When students become leaders
Thirty students attend the Outreach and Civic Engagement unit’s third Leadership Residential Training camp to learn more about teamwork, communications skills and leadership.
At an altitude of 1350 meters and surrounded by 100,000 square meters of oak, pine, apple and cherry trees, the Peak Resort in Feytroun describes itself as a “true challenge.” This summer, LAU students went to meet a different challenge that the Outreach and Civic Engagement Unit (OCE) had set for them there, as part of its third Leadership Residential Training camp.
Thirty highly accomplished students from different LAU specialties and schools were selected by OCE to participate in the leadership training. The camp offered them a rigorous schedule of workshops, training sessions and activities that reinforce the concepts of leadership, teamwork, and communication skills.
One of the camp workshops, Secrets of Student Success, was led by Dina Abdul Rahman, study abroad and program lead coordinator at OCE. It stressed the importance of time management, teamwork, strategy building and problem solving in the lives of students both in college and after graduation. Adul Rahman talked about the opportunities offered to students at LAU and by the civil society in general, urging them to get involved and enrich their CVs.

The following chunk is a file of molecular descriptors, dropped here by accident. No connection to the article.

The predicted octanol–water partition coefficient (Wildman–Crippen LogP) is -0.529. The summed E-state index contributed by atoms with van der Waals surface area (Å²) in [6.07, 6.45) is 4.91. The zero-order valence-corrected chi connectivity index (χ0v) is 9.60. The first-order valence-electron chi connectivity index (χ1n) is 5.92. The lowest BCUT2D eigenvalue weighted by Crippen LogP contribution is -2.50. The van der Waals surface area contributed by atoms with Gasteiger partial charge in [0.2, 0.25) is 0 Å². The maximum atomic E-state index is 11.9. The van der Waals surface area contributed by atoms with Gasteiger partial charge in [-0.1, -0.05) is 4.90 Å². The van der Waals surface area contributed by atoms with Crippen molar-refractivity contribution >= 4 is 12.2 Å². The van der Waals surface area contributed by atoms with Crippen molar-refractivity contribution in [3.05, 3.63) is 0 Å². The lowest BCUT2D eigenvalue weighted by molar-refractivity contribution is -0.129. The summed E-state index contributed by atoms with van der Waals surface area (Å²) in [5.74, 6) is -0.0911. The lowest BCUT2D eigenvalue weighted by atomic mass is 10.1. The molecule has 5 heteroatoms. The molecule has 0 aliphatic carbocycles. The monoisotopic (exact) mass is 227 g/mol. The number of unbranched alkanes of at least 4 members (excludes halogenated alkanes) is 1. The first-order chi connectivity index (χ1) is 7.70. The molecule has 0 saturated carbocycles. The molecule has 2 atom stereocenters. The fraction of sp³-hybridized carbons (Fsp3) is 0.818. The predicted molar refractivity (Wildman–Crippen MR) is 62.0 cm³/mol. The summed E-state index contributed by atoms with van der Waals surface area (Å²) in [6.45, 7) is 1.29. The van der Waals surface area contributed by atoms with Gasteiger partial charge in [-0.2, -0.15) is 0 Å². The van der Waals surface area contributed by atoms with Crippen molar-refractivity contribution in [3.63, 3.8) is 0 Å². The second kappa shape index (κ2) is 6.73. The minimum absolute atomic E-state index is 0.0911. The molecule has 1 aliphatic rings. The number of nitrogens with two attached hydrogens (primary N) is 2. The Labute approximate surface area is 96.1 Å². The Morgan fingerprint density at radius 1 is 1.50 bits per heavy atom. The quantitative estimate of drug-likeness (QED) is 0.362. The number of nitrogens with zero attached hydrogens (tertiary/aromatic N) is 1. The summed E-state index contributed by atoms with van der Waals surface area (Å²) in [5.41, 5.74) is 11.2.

“What we do is at the heart of LAU’s mission. We definitely play a huge role in helping these students become future leaders in their community and beyond. We try our best to show them that while studying a big part of what they do here; they also need to develop other skills necessary for later in life. It is the combination of success in academia and extracurricular activities that will make them future leaders,” she explains.
Pharmacy student Loubna Radwan immediately felt the effects of the training. “Signing up for the camp was one of the best things I could have done this summer. The time I’ve spent here has shown me how to strike a balance between the academic and interpersonal areas of my life and I know this will make me a better person all around,” she said.
OCE Executive Director Elie Samia gave the group a seminar on the traits that make a good leader and reinforce the relationship between good leaders and good followers. He used interactive games that tested skills such as efficient communication, listening, cooperation and mutual respect.
On the second day, Alan Kairouz, lead program coordinator at the Byblos Dean of Students Office gave a workshop on the skills needed in crisis situations and how to control anxiety and panic. He based his approach on martial arts, giving the students a real feel of crisis situations and the mind mastery required to get out of such situations. The group explored specific circumstances where they would feel tension or panic, such as public speaking. Kairouz offered them a general perspective on tools they can use to overcome their anxieties and master the art of giving speeches in public.
For psychology student Nourhan Wehbe this experience was second to none. “I am confident when I say that thanks to OCE, we will become tomorrow’s leaders,” she said, smiling.
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